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MECA releases report on health impacts of ultrafine particulates

19 July 2013

The Manufacturers of Emission Controls Association (MECA) released a new report outlining the health impacts of ultrafine particulates (UFP) from cars, trucks, and off-road equipment and the benefits of reducing both the mass and number of particulate emissions through the use of advanced emission control technology—namely, particulate filters. The report—Ultrafine Particulate Matter and the Benefits of Reducing Particle Numbers in the United States—was prepared for MECA by experts at Gladstein, Neandross & Associates, including Senior Vice President Rich Kassel.

The report summarizes the current understanding of the potential adverse health impacts of UFPs; outlines the various control technologies that can be used to meet current and upcoming US EPA and California ARB emission standards; and documents the success story of using diesel particulate filters (DPF) to meet US and EU emission standards. The report indicates that a particle number (PN) measurement may offer a more robust unit than PM mass for determining compliance at very low particle emission levels. The report also quantifies the health benefits of the additional emission reductions that are realized when DPFs or gasoline particulate filters (GPFs) are used compared to only engine-based strategies.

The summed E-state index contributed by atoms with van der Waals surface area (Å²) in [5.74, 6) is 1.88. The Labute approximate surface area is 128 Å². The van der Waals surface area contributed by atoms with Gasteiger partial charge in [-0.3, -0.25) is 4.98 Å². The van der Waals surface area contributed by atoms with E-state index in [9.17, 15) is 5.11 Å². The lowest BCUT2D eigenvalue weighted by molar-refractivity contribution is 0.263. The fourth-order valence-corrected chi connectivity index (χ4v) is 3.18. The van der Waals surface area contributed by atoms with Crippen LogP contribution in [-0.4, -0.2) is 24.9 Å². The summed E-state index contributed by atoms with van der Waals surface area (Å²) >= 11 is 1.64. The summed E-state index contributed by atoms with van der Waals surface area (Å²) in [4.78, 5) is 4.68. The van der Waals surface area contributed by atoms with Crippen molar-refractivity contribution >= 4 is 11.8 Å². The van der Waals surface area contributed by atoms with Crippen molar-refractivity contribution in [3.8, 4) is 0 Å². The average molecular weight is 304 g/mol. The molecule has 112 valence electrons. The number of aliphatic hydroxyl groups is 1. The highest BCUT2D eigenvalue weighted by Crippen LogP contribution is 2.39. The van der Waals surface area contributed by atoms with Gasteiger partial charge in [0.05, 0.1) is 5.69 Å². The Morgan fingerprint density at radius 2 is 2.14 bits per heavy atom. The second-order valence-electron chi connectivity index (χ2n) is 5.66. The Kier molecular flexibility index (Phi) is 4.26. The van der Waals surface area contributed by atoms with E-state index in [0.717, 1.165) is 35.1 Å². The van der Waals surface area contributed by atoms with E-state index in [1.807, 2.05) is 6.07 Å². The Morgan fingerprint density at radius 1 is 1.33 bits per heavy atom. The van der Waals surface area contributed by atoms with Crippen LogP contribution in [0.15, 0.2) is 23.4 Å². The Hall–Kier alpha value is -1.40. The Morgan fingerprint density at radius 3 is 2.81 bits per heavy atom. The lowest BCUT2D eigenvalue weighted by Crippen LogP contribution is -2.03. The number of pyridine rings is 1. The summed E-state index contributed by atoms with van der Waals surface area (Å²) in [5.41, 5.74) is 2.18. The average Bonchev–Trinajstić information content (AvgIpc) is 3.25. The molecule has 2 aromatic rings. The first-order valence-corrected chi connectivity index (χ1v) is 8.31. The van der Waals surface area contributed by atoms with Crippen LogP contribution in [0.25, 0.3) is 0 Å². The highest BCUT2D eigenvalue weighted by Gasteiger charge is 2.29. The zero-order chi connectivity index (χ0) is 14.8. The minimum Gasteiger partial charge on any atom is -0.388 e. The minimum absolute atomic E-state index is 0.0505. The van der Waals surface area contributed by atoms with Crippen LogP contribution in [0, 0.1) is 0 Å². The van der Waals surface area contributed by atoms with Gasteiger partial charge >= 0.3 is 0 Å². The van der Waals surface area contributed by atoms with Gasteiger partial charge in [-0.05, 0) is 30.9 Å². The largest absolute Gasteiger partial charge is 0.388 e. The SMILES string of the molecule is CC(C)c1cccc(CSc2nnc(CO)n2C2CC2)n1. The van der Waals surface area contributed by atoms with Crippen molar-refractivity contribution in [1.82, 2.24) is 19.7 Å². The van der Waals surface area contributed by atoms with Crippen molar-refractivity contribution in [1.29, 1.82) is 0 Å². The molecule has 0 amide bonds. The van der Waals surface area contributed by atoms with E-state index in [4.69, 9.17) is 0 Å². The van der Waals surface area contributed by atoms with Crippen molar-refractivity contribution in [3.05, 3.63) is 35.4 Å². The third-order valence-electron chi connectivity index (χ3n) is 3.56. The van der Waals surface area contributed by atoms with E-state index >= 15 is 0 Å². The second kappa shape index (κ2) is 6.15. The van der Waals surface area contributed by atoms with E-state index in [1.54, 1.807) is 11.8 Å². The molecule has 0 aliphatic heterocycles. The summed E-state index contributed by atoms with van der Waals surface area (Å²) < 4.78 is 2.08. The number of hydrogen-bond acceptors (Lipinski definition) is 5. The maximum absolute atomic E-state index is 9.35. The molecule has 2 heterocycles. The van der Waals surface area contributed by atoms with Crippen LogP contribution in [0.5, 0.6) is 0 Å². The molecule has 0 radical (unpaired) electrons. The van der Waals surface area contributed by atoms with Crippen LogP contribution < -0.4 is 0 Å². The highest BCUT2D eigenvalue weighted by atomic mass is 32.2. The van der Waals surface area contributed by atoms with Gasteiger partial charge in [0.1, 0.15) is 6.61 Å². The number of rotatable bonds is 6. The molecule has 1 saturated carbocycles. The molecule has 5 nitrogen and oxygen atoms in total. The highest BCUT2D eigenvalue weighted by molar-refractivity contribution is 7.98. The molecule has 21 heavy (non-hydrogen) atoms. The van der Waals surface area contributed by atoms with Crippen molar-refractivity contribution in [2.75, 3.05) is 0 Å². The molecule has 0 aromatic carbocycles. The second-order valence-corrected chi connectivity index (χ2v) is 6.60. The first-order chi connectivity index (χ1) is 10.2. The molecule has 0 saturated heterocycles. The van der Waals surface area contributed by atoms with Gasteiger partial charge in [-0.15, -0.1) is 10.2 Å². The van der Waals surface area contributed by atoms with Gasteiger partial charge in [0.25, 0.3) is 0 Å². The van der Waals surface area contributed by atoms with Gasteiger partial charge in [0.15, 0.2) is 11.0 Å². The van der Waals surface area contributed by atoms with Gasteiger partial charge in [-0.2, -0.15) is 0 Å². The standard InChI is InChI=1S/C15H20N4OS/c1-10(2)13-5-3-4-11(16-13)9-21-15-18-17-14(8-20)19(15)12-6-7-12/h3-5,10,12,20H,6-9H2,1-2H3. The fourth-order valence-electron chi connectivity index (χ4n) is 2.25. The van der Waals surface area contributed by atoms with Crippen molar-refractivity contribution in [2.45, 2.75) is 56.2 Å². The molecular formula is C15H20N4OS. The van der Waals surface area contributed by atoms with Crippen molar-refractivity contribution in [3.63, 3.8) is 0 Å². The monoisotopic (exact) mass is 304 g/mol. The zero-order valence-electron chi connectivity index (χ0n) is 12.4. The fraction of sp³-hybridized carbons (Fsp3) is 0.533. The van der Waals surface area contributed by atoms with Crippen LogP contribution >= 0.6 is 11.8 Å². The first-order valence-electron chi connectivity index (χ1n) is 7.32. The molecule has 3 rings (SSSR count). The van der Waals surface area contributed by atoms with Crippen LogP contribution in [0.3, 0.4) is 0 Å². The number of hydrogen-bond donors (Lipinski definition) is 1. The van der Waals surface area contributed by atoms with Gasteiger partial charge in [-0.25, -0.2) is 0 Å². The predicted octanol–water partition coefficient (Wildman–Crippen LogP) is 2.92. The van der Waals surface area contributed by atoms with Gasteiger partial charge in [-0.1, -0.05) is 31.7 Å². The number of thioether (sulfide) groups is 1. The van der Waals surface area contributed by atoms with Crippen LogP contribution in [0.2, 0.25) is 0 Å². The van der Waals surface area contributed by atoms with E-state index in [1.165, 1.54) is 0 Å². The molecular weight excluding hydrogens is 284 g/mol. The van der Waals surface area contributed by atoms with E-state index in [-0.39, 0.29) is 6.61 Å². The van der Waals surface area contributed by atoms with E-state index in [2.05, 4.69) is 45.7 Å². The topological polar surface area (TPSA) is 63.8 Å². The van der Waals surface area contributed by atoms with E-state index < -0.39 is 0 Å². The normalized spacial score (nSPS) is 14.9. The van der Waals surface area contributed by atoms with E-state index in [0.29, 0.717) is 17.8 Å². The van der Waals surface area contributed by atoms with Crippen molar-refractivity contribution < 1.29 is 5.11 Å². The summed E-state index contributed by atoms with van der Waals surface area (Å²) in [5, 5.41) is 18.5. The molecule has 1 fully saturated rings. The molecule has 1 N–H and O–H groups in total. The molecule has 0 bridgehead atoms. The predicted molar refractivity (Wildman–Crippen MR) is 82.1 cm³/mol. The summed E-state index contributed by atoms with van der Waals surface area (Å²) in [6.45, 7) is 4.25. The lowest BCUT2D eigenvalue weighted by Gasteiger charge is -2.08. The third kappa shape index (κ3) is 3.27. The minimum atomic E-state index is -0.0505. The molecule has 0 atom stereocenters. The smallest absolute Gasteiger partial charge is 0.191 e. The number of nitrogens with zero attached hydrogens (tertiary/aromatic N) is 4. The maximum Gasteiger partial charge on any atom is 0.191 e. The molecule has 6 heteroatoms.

In the report, MECA makes several recommendations for EPA and ARB to help achieve the maximum environmental and health benefits from their current and upcoming on-road and off-road emission standards:

“EPA and ARB have taken major strides over the past few years to make on-road and off-road vehicles and equipment cleaner and more fuel-efficient. However, there is growing concern in the public health community about the contribution of UFPs to the overall health impacts of PM. As this report shows, DPFs are capable of reducing both UFPs and total PM by well over 90%. In fact, DPFs are the only emission control technology currently able to consistently demonstrate high levels of reduction for all types of diesel PM that concern regulators—PM mass, ultrafine and nano-sized particles, overall particle numbers, and black carbon. It is clear that using DPFs, as well as GPFs, creates emission reductions beyond what is required by emissions standards—a bonus that translates directly into additional, quantifiable health benefits enjoyed by all Americans,” said MECA’s Executive Director, Joseph Kubsh.

Particle number emission limits have been included in the European emission regulations since the Euro 5/6 stage and will likely be a part of the future Stage V emission standards for nonroad engines. The introduction of the PN limits ensured that the DPF technology be used on all affected engine categories. In the United States, DPFs have been adopted on all light- and heavy-duty highway diesel engines to meet the respective mass-based PM standards. However, the Tier 4 nonroad emission standards—designed by the US EPA to force particulate filters—have been met in several categories of nonroad engines without the use of DPFs. This has been a source of concern for the US regulatory authorities. Further tightening of mass-based PM limits, a direction apparently favored in the United States, is not practical due to technical problems with the measurement of PM mass emissions at very low levels.

Source: MECA